With the Hubble Space Telescope more powerful than ever and back to work after a spring upgrade, NASA today showed off images that the upgraded observatory took of far-flung galaxies, a star cluster and a butterfly nebula .
The bulk of space shuttle Atlantis ' 11-day mission in May focused not only on getting the 19-year-old Hubble back in working order but upgrading what has become one of the most important tools for the world's astronomers. During its nearly 20 years in orbit, Hubble's discoveries have caused academics to revise astronomy text books.
The Atlantis astronauts restored one broken-down wide-field imaging camera, while also installing a brand-new, more powerful one. It was the same case with Hubble's Space Telescope Imaging Spectrograph: An existing one was repaired and a new one was added. The spectrograph is NASA's major black-hole hunter .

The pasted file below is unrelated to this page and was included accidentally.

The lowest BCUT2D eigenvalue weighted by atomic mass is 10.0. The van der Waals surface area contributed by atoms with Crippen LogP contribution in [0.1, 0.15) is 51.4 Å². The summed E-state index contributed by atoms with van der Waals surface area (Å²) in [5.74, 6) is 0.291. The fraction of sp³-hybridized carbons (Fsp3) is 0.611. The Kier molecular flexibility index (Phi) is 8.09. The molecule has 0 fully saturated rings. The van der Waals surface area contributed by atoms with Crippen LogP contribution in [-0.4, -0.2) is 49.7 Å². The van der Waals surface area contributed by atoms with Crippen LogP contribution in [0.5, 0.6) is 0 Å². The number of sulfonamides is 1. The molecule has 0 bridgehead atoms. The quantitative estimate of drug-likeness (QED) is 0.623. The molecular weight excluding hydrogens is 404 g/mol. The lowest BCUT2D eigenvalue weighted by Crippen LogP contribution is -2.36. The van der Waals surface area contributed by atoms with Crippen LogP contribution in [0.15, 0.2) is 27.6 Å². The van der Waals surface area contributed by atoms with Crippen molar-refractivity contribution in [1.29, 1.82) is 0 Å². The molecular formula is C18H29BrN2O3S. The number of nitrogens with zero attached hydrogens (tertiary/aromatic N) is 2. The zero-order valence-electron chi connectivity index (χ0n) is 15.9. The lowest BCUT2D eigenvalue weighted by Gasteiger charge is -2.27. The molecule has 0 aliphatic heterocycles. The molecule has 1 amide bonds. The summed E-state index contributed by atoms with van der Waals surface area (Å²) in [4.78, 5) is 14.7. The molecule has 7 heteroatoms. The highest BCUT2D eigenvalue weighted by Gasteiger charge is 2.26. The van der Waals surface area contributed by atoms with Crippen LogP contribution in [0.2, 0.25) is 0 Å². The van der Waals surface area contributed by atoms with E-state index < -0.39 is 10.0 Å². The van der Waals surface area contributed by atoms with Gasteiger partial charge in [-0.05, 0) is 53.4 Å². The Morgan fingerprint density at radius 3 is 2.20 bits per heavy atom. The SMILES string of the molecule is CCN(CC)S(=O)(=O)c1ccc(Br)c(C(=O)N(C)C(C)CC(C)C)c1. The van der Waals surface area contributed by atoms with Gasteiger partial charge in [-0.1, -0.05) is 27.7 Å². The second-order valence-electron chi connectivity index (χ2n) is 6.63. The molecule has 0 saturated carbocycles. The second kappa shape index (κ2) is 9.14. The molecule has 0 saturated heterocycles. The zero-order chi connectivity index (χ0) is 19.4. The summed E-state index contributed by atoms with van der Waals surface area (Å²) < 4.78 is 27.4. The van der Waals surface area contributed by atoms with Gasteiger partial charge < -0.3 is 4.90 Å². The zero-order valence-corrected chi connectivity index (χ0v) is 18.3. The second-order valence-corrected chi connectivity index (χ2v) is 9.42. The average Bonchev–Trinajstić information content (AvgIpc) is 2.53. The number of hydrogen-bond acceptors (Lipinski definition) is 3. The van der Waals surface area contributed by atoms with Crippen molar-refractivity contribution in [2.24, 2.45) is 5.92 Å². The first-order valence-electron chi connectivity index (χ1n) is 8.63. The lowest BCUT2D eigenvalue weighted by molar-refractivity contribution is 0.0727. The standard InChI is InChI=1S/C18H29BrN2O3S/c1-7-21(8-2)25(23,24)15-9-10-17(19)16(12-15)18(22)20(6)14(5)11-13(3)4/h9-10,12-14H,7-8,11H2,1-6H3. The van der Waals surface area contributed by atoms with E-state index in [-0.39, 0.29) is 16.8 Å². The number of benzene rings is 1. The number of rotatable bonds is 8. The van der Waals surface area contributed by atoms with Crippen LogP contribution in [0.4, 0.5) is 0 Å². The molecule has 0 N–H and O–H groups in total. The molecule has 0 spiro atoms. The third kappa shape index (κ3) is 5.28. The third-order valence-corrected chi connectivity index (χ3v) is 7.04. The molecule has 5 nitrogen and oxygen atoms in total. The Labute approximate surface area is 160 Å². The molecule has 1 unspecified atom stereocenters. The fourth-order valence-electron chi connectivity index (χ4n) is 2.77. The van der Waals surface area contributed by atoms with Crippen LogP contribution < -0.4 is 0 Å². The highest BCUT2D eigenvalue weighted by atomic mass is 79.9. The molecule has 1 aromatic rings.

Those fixes and should not only keep the space telescope running for another five to eight years, but also make the Hubble more powerful , giving it the ability to look out toward the edge of the observable universe, probing the early history of the cosmos.
This new power was put on display today with NASA's release of colorful , multi-wavelength pictures and spectroscopic observations that slice across billions of light-years.
"This marks a new beginning for Hubble," said Ed Weiler, associate administrator for NASA's Science Mission Directorate, in a statement. "The telescope was given an extreme makeover and now is significantly more powerful than ever, well-equipped to last into the next decade."
According to NASA, the telescope's new instruments are more sensitive to light and can observe in ways that are significantly more efficient and require less observing time than previous generations of Hubble instruments.
Going forward, NASA noted that scientists hope Hubble will witness the birth of planets, create a portrait of the universe in near-infrared light and reveal infant galaxies.
This story, "NASA: Souped-up Hubble sends home new images" was originally published by Computerworld.